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Williston Park

Williston Park
Beginnings: The area that became Williston Park sat where the northern edge of the vast Hempstead Plains met woods used by Matinecock Indians to hunt and camp. Henry Willis, in 1675, was the first European to settle in the immediate area, and because of what became his large family, locals began calling the area Williston. It remained rural for more than 200 years, until the Long Island Rail Road forged north toward Glen Cove from Mineola. Williston initially warranted only a freight station, but soon industry - such as brick and carriage works - attracted enough residents to justify both a passenger train station and a post office.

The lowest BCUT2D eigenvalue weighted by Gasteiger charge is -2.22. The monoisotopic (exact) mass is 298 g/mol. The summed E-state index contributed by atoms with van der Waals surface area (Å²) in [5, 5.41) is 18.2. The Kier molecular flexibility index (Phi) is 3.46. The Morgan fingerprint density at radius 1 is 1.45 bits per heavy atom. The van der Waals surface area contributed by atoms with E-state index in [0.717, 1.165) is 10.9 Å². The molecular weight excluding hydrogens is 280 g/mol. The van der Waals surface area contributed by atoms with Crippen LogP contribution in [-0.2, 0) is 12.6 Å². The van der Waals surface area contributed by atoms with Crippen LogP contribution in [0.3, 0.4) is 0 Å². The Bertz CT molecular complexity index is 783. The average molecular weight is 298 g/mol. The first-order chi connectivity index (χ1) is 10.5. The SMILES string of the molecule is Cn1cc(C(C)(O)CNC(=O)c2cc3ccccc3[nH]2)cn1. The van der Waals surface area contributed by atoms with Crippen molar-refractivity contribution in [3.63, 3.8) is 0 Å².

Photo: The Station Plaza, East Williston from "Long I...
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Beginnings: The area that became Williston Park sat where the northern edge of the vast Hempstead Plains met woods used by Matinecock Indians to hunt and camp. Henry Willis, in 1675, was the first European to settle in the immediate area, and because of what became his large family, locals began calling the area Williston. It remained rural for more than 200 years, until the Long Island Rail Road forged north toward Glen Cove from Mineola. Williston initially warranted only a freight station, but soon industry - such as brick and carriage works - attracted enough residents to justify both a passenger train station and a post office.
Photo: The Station Plaza, East Williston from "Long Island To-day" by Frederick Ruther, 1909
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